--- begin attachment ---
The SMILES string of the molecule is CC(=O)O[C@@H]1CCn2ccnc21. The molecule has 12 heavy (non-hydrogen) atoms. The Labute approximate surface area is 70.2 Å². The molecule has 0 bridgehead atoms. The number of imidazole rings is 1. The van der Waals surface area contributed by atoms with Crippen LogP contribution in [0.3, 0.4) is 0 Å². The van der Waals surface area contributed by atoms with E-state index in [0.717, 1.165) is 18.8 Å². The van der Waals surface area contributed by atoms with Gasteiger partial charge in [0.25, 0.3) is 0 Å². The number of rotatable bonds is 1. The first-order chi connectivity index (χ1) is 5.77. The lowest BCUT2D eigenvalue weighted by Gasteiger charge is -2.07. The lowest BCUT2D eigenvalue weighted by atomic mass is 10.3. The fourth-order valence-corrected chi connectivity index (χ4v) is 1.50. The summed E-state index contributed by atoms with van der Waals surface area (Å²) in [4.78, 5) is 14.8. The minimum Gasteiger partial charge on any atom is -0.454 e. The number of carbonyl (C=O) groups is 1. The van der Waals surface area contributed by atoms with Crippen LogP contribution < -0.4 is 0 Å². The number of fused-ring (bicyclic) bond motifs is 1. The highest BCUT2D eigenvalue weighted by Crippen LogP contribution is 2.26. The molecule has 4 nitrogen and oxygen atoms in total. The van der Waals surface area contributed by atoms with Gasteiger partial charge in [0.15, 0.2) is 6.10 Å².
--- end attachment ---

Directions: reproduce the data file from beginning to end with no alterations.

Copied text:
The SMILES string of the molecule is CC(=O)O[C@@H]1CCn2ccnc21. The molecule has 12 heavy (non-hydrogen) atoms. The Labute approximate surface area is 70.2 Å². The molecule has 0 bridgehead atoms. The number of imidazole rings is 1. The van der Waals surface area contributed by atoms with Crippen LogP contribution in [0.3, 0.4) is 0 Å². The van der Waals surface area contributed by atoms with E-state index in [0.717, 1.165) is 18.8 Å². The van der Waals surface area contributed by atoms with Gasteiger partial charge in [0.25, 0.3) is 0 Å². The number of rotatable bonds is 1. The first-order chi connectivity index (χ1) is 5.77. The lowest BCUT2D eigenvalue weighted by Gasteiger charge is -2.07. The lowest BCUT2D eigenvalue weighted by atomic mass is 10.3. The fourth-order valence-corrected chi connectivity index (χ4v) is 1.50. The summed E-state index contributed by atoms with van der Waals surface area (Å²) in [4.78, 5) is 14.8. The minimum Gasteiger partial charge on any atom is -0.454 e. The number of carbonyl (C=O) groups is 1. The van der Waals surface area contributed by atoms with Crippen LogP contribution < -0.4 is 0 Å². The number of fused-ring (bicyclic) bond motifs is 1. The highest BCUT2D eigenvalue weighted by Crippen LogP contribution is 2.26. The molecule has 4 nitrogen and oxygen atoms in total. The van der Waals surface area contributed by atoms with Gasteiger partial charge in [0.15, 0.2) is 6.10 Å².